Rep. Earl Blumenauer (D-Ore.) talked up de-scheduling marijuana on a May 11 visit to Brooklyn to raise money for his new Cannabis Fund political action committee.
Blumenaeur, known for the Rohrabacher-Blumenauer amendment that prevents the federal government from prosecuting states with legal medical cannabis programs, touched on a wide range of issues at the High NY event at WeWork in South Williamsburg.
Rather than changing cannabis’ current federal classification as a Schedule 1 drug to another schedule, Blumenauer advocates removing it as a controlled substance altogether. “This is within our capacity,” he told about 100 attendees. “If we get the politics right, have hearings and experts come in, it would probably not be scheduled at all within the course of the next five years. It can happen sooner. We’ll see states be allowed to treat cannabis the way they treat alcohol.”
Blumenauer’s Cannabis Fund PAC is backing pro-pot candidates in the upcoming mid-term elections. “I’m raising money to give to candidates who have the courage to say the right thing and to make it a little easier for them to step up,” he explained.
Unseating pot opponent Rep. Pete Sessions (R-Tx.) is the PAC’s No. 1 priority. “There are some special targets for me of people who have been serious impediments. One happens to be Pete Sessions – Jeff Sessions’ remote distant cousin. He chairs the House Rules Committee and has prevented us from having votes on some of these key issues. I want to make his life more interesting this year in a district that Hillary Clinton actually carried.”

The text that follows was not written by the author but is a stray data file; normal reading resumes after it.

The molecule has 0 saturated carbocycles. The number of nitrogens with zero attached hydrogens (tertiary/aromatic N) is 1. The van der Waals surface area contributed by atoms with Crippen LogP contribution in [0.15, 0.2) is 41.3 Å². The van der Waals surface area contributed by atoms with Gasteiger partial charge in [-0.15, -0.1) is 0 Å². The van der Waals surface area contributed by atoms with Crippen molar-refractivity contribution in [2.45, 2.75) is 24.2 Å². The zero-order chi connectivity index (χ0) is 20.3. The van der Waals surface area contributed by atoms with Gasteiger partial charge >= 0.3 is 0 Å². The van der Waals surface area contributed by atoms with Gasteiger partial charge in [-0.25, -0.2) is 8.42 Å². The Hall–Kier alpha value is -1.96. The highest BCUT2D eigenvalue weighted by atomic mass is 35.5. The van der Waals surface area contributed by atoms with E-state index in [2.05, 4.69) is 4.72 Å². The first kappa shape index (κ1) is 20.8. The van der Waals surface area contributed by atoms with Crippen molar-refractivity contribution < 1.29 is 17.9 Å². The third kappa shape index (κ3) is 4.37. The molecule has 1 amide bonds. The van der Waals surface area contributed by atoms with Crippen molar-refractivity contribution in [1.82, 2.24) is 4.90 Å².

Two Democrats – former NFL player and civil rights lawyer Colin Allred and former Obama staffer Lillian Salerno – are in the run-off on May 22 to face Sessions in November. Whoever wins will receive support from the Cannabis Fund.
REP. EARL BLUMENAUER: “There are some special targets for me of people who have been serious impediments. One happens to be Pete Sessions – Jeff Sessions’ remote distant cousin.”
Blumenauer encouraged people to get involved, put pressure on anti-pot politicians and vote them out of office. “In the last Congress, legislation I had to permit VA doctors to talk to veterans in states where medical marijuana is legal passed both House and Senate. The Republican leadership stripped it out. Actually, it was ex-Senator Mark Kirk chair of the Conference Committee.”
Illinois Democrat Tammy Duckworth defeated Kirk in 2016. “I’d like to think that one of the reasons he is ex-Senator Kirk is because people in the cannabis space reacted. We donated thousands of dollars to Tammy, wrote letters to the editor and had people campaigning and kicking up dust.”
The Congressman spoke at length about the hot topic of paying reparations to African Americans and Latinos unjustly persecuted by marijuana laws. “If you deal with things like reparations, you’ll find that there are 50 different groups that have 50 different ideas. There will be some that say where will this end because there are lots of things we’ve done as a nation that we probably should try and deal with some kind of recompense. Each degree of complexity that we add makes it harder to achieve and will take longer.
“For me, I want action and progress. I want to take care of the criminal justice issues and not just with records. I want to get people out of jail. Certain things we can do relatively quickly, like the expungement of records. That ought to move in a heart beat. Being able to grant access to this emerging industry to populations, particularly the African American community, where they get a piece of the action guaranteed – these are things that can happen faster and more smoothly.”
Playing to he the local crowd, Blumenauer praised recent gains made in the Northeast. “What’s going on with Gov. Phil Murphy in New Jersey is also exciting. And New York seems to be kind of on the verge of taking another big step. If New York does that, it’s going to be extraordinarily significant.”
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